In this policy brief we review the theoretical argument for government-provided deposit insurance and compare it to the actual costs observed under the Federal Deposit Insurance Corporation (FDIC) in the United States. Contrary to theoretical arguments, deposit insurance is not free in practice. Moreover, we offer explanations for the increasing cost of government-provided deposit insurance observed over time. We propose that economists and policymakers must consider the real costs when evaluating government-provided deposit insurance.
Both President Obama and Professor Krugman are using very broad historical strokes to make the case that an activist federal government is essential to prosperity. These strokes have an air of plausibility and contain elements of truth. But a closer examination of the actual events of the immediate postwar period provides a picture that is much more nuanced and at odds with the world view that government intervention is the essential ingredient of prosperity. Although the postwar era was indeed inaugurated by a huge contraction in government spending that was made possible by the Allied victory, the end of deficit spending did not send the United States into a deep depression.
The midnight regulation phenomenon is not new or limited to one political party. New research suggests that midnight regulations proposed during the second half of a presidential election year are more likely to have lower-quality regulatory analysis and less likely to use the results of analysis to inform decisions. Thus, these regulations may be particularly costly or ineffective.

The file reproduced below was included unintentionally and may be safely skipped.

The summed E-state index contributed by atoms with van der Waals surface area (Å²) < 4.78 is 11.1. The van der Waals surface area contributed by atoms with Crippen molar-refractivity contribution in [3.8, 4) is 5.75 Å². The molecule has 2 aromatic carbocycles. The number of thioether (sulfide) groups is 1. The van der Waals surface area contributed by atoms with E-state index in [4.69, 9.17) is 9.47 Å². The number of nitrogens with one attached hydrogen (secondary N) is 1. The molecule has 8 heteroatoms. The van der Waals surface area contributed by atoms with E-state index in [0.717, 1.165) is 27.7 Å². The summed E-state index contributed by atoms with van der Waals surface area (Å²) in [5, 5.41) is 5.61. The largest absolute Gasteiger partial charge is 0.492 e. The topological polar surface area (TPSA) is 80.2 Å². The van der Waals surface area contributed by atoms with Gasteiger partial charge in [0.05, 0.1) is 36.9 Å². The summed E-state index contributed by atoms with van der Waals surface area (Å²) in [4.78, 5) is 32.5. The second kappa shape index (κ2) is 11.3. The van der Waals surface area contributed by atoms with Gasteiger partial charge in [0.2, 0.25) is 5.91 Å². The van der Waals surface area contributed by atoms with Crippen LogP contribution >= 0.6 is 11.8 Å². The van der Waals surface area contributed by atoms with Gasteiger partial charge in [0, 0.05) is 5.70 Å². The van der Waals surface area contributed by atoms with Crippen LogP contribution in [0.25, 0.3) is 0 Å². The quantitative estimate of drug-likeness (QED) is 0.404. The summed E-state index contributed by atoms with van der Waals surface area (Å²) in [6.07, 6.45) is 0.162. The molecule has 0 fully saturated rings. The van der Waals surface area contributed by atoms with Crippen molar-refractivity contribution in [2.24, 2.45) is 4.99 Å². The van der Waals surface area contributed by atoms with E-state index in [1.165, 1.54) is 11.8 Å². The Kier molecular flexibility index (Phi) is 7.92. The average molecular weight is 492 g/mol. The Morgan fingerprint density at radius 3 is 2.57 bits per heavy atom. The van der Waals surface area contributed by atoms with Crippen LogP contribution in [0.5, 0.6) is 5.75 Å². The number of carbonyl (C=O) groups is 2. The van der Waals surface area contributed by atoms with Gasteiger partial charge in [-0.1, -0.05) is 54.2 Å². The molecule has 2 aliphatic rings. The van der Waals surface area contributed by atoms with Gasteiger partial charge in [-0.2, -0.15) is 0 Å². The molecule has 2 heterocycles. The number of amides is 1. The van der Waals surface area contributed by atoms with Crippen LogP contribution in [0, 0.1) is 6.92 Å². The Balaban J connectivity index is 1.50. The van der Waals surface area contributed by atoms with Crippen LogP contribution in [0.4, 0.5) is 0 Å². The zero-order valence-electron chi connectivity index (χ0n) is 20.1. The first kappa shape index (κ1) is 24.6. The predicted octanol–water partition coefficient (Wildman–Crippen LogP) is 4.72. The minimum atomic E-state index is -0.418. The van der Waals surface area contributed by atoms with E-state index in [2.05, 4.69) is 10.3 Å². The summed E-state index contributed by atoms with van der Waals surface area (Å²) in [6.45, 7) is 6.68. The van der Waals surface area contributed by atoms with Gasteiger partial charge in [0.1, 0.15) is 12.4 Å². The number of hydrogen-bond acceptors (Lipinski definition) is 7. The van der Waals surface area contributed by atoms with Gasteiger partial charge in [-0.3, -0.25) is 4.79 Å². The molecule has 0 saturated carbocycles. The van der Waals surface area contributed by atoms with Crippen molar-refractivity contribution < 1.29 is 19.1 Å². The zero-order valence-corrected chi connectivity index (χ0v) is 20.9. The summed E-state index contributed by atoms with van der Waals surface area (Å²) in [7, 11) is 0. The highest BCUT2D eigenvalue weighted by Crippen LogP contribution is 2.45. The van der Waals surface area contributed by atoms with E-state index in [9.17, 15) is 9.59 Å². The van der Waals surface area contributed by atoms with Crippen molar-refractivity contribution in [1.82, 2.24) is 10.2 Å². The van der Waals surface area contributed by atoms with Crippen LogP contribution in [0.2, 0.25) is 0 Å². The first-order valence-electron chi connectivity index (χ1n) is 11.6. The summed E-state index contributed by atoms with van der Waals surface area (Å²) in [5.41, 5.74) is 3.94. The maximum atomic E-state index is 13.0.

Regulatory impact analyses can serve as an important tool. They are designed to help policymakers consider a proposed regulation’s potential impact on the economy as a whole, not simply the interests of those lobbying for that regu- lation. When federal agencies conduct such analyses, how- ever, they often fail to comply with requirements enunciated in executive orders from presidents of both political parties over the past few decades. As a result, agency estimates of benefits are often fragmentary and unreliable, leading to ineffective regulation and wasting of public resources.
Administrations face fewer political constraints during the midnight period and, thus, take the opportunity to impose their policy preferences. These rushed, politically motivated regulations have poor quality analysis and face less stringent oversight from OIRA. Stemming the surge of midnight regulations requires comprehensive reform to constrain agencies’ ability to issue too many regulations and improve OIRA’s ability to oversee regulatory quality during the midnight period.
Given the successes of many of the recent deregulatory experiments in other countries, it seems the time has come, 35 years after airline price deregulation, to begin experimenting with more infrastructure reforms in the United States.
Fiscal policy at both the federal and state levels is on an unsustainable path. Entitlement reform in America—particularly Medicaid reform—is shifting from a question of whether cuts should be made, to how much must be cut? To better understand best practices in Medicaid reform, we explore five recent state-level Medicaid reforms and their ability to simultaneously reduce costs, maintain or increase access, and survive the politics of reform.